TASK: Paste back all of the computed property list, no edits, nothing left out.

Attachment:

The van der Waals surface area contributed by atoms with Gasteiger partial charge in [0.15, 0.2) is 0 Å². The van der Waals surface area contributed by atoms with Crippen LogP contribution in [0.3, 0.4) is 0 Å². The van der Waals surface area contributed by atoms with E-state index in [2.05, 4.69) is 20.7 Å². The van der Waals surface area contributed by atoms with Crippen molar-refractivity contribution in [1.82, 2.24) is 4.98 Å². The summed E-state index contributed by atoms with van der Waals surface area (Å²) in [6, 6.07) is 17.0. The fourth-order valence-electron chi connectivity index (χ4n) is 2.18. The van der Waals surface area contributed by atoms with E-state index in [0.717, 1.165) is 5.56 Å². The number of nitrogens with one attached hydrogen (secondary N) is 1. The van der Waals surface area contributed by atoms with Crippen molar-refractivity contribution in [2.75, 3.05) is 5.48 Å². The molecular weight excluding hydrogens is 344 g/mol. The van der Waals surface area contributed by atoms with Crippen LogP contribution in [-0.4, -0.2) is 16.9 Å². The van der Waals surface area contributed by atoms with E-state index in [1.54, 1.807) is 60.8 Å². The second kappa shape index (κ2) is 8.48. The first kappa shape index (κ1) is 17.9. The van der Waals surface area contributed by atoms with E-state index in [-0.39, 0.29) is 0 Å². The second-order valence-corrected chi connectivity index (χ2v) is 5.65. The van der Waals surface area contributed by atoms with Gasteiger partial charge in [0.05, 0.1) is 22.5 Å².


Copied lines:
The van der Waals surface area contributed by atoms with Gasteiger partial charge in [0.15, 0.2) is 0 Å². The van der Waals surface area contributed by atoms with Crippen LogP contribution in [0.3, 0.4) is 0 Å². The van der Waals surface area contributed by atoms with E-state index in [2.05, 4.69) is 20.7 Å². The van der Waals surface area contributed by atoms with Crippen molar-refractivity contribution in [1.82, 2.24) is 4.98 Å². The summed E-state index contributed by atoms with van der Waals surface area (Å²) in [6, 6.07) is 17.0. The fourth-order valence-electron chi connectivity index (χ4n) is 2.18. The van der Waals surface area contributed by atoms with E-state index in [0.717, 1.165) is 5.56 Å². The number of nitrogens with one attached hydrogen (secondary N) is 1. The van der Waals surface area contributed by atoms with Crippen molar-refractivity contribution in [2.75, 3.05) is 5.48 Å². The molecular weight excluding hydrogens is 344 g/mol. The van der Waals surface area contributed by atoms with Crippen LogP contribution in [-0.4, -0.2) is 16.9 Å². The van der Waals surface area contributed by atoms with E-state index in [1.54, 1.807) is 60.8 Å². The second kappa shape index (κ2) is 8.48. The first kappa shape index (κ1) is 17.9. The van der Waals surface area contributed by atoms with E-state index in [-0.39, 0.29) is 0 Å². The second-order valence-corrected chi connectivity index (χ2v) is 5.65. The van der Waals surface area contributed by atoms with Gasteiger partial charge in [0.05, 0.1) is 22.5 Å².